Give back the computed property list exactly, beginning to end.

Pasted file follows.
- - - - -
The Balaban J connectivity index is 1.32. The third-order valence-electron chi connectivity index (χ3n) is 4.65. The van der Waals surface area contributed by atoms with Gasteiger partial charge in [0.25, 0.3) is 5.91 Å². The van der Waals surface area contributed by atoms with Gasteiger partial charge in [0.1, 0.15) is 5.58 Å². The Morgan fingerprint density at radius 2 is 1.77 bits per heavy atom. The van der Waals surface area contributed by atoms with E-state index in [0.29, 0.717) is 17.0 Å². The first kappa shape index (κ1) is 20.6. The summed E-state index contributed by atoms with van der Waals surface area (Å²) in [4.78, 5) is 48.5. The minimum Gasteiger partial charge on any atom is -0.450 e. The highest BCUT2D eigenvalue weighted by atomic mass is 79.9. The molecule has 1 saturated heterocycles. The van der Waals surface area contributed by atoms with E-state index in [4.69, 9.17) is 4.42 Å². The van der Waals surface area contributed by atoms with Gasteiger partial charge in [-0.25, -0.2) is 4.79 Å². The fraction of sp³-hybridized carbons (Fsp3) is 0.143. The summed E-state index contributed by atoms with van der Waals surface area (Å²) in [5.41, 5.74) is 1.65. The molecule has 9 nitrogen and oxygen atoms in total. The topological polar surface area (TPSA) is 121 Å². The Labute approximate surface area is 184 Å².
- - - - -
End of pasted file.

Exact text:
The Balaban J connectivity index is 1.32. The third-order valence-electron chi connectivity index (χ3n) is 4.65. The van der Waals surface area contributed by atoms with Gasteiger partial charge in [0.25, 0.3) is 5.91 Å². The van der Waals surface area contributed by atoms with Gasteiger partial charge in [0.1, 0.15) is 5.58 Å². The Morgan fingerprint density at radius 2 is 1.77 bits per heavy atom. The van der Waals surface area contributed by atoms with E-state index in [0.29, 0.717) is 17.0 Å². The first kappa shape index (κ1) is 20.6. The summed E-state index contributed by atoms with van der Waals surface area (Å²) in [4.78, 5) is 48.5. The minimum Gasteiger partial charge on any atom is -0.450 e. The highest BCUT2D eigenvalue weighted by atomic mass is 79.9. The molecule has 1 saturated heterocycles. The van der Waals surface area contributed by atoms with E-state index in [4.69, 9.17) is 4.42 Å². The van der Waals surface area contributed by atoms with Gasteiger partial charge in [-0.25, -0.2) is 4.79 Å². The fraction of sp³-hybridized carbons (Fsp3) is 0.143. The summed E-state index contributed by atoms with van der Waals surface area (Å²) in [5.41, 5.74) is 1.65. The molecule has 9 nitrogen and oxygen atoms in total. The topological polar surface area (TPSA) is 121 Å². The Labute approximate surface area is 184 Å².